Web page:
– Christian
    Commented Nov 22, 2019 at 14:10
47

Here is a modified version (from compman2408's one) which worked for me:

    internal static string GetLocalIPv4(NetworkInterfaceType _type)
    {  // Checks your IP adress from the local network connected to a gateway. This to avoid issues with double network cards
        string output = "";  // default output
        foreach (NetworkInterface item in NetworkInterface.GetAllNetworkInterfaces()) // Iterate over each network interface
        {  // Find the network interface which has been provided in the arguments, break the loop if found
            if (item.NetworkInterfaceType == _type && item.OperationalStatus == OperationalStatus.Up)
            {   // Fetch the properties of this adapter
                IPInterfaceProperties adapterProperties = item.GetIPProperties();
                // Check if the gateway adress exist, if not its most likley a virtual network or smth
                if (adapterProperties.GatewayAddresses.FirstOrDefault() != null)
                {   // Iterate over each available unicast adresses
                    foreach (UnicastIPAddressInformation ip in adapterProperties.UnicastAddresses)
                    {   // If the IP is a local IPv4 adress
                        if (ip.Address.AddressFamily == System.Net.Sockets.AddressFamily.InterNetwork)
                        {   // we got a match!
                            output = ip.Address.ToString();
                            break;  // break the loop!!
                        }
                    }
                }
            }
            // Check if we got a result if so break this method
            if (output != "") { break; }
        }
        // Return results
        return output;
    }

You can call this method for example like:

GetLocalIPv4(NetworkInterfaceType.Ethernet);

The change: I'm retrieving the IP from an adapter which has a gateway IP assigned to it. Second change: I've added docstrings and break statement to make this method more efficient.

5
  • 4
    Has the same issue like the code it was derived from: it just returns one of the IPs, a random IP from many - which does not have to be the one you need. It earns the ademiller.com/blogs/tech/2008/06/it-works-on-my-machine-award
    – Nas Banov
    Commented Mar 5, 2016 at 21:14
  • 1
    @NasBanov, Sure I did earn it, as I'm stating in my post: "which worked for me". :-)
    – Gerardo H
    Commented Apr 21, 2016 at 16:40
  • This is the way to go, thank you for this. When you have loop back switches for emulators installed, all the other variants fail while this one succeeds! Commented Aug 27, 2016 at 16:02
  • 1
    Why do you only return the last ip-address you have found, not the first? A simpel break in the most inner if or a return would do the trick. Commented May 10, 2017 at 9:23
  • Best answer! Working fine in 2021. Thank you so much :) Commented May 26, 2021 at 17:06
29

This is the best code I found to get the current IP, avoiding get VMWare host or other invalid IP address.

public string GetLocalIpAddress()
{
    UnicastIPAddressInformation mostSuitableIp = null;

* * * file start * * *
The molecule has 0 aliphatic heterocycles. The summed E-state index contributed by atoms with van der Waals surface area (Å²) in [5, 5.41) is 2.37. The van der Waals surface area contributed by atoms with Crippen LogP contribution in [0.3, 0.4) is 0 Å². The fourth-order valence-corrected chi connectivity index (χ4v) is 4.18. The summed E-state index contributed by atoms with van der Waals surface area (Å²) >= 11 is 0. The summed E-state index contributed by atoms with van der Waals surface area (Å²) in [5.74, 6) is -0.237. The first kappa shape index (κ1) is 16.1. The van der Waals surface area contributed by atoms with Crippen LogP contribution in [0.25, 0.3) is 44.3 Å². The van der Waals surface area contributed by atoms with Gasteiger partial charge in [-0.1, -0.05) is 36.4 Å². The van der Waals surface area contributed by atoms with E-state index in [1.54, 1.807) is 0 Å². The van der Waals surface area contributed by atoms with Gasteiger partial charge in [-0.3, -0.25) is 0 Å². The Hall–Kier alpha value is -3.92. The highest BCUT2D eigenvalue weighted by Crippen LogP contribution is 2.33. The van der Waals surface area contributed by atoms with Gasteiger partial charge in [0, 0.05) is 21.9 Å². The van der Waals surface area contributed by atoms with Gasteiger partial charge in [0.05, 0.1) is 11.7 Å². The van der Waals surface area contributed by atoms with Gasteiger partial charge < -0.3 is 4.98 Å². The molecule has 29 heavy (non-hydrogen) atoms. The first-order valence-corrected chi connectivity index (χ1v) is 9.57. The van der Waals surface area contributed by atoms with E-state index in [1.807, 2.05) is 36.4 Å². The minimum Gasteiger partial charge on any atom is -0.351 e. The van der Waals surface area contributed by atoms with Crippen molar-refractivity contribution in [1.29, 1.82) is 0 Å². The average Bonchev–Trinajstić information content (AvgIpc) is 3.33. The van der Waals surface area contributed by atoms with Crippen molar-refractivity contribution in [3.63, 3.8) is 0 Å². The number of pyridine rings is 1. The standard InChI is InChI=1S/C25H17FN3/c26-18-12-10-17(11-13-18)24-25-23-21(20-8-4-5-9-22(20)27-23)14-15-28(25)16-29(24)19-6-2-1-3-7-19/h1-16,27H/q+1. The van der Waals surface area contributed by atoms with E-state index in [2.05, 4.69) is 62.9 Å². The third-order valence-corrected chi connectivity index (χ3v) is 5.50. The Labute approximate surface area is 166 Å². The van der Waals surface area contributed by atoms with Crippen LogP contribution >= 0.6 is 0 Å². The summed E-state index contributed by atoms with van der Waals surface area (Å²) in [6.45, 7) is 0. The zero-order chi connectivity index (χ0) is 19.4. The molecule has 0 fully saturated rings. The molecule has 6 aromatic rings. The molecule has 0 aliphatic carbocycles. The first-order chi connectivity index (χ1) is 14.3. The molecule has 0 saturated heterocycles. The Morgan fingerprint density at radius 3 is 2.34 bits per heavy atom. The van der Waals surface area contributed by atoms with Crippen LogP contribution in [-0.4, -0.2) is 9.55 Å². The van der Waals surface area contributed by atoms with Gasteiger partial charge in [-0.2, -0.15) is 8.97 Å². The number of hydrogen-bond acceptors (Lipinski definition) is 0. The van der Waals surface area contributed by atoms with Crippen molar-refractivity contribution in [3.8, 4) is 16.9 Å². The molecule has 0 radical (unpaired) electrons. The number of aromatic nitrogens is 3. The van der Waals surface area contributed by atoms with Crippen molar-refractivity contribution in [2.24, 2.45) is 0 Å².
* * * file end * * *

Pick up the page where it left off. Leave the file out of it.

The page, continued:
var networkInterfaces = NetworkInterface.GetAllNetworkInterfaces();

    foreach (var network in networkInterfaces)
    {
        if (network.OperationalStatus != OperationalStatus.Up)
            continue;

        var properties = network.GetIPProperties();

        if (properties.GatewayAddresses.Count == 0)
            continue;

        foreach (var address in properties.UnicastAddresses)
        {
            if (address.Address.AddressFamily != AddressFamily.InterNetwork)
                continue;

            if (IPAddress.IsLoopback(address.Address))
                continue;

            if (!address.IsDnsEligible)
            {
                if (mostSuitableIp == null)
                    mostSuitableIp = address;
                continue;
            }

            // The best IP is the IP got from DHCP server
            if (address.PrefixOrigin != PrefixOrigin.Dhcp)
            {
                if (mostSuitableIp == null || !mostSuitableIp.IsDnsEligible)
                    mostSuitableIp = address;
                continue;
            }

            return address.Address.ToString();
        }
    }

    return mostSuitableIp != null 
        ? mostSuitableIp.Address.ToString()
        : "";
}
6
  • You should probably explain, why this code is the solution for the answer. Can you actually get an answer on the question if you're connected to the internet and does this result in an error?
    – Philipp M
    Commented Nov 10, 2016 at 13:52
  • The other ways does not use IsDnsEligible and PrefixOrigin validation. Commented Dec 5, 2016 at 11:50
  • @PhilippM If address is not a DNS Eligible, it is a reserved internal IP. It is not the internet provider host. And if PrefixOrigin was suplied by a DHCP server, possible this is the best address choice. This is the unique function that works to me! Commented Dec 5, 2016 at 11:57
  • 1
    @user1551843 - that was great, thanks. I was using the old depreciated GetHostByName method but it was returning the IP of a VMWare adapter :) Commented Jan 15, 2017 at 3:04
  • This was the only solution that worked for me on vpn + wireless. Thank you.
    – jay-danger
    Commented Nov 2, 2018 at 21:02
25

I think using LINQ is easier:

Dns.GetHostEntry(Dns.GetHostName())
   .AddressList
   .First(x => x.AddressFamily == System.Net.Sockets.AddressFamily.InterNetwork)
   .ToString()
4
  • 1
    Apart from that discussion, it is working fine for me. I'd like to suggest to replace . by ?., .First by ?.FirstOrDefault and append ??"" at the end - this way you can safely use it without null exceptions - if IP can't be retrieved, it will just return an empty string.
    – Matt
    Commented Apr 27, 2020 at 11:11
  • @Matt Returning an empty string can give unexpected results elsewhere in your code, but I think you won't get a NRE anyway since .First will throw an exception already. But indeed depending on your use case you could use .FirstOrDefault instead and check for null.
    – Kapé
    Commented Dec 21, 2020 at 9:25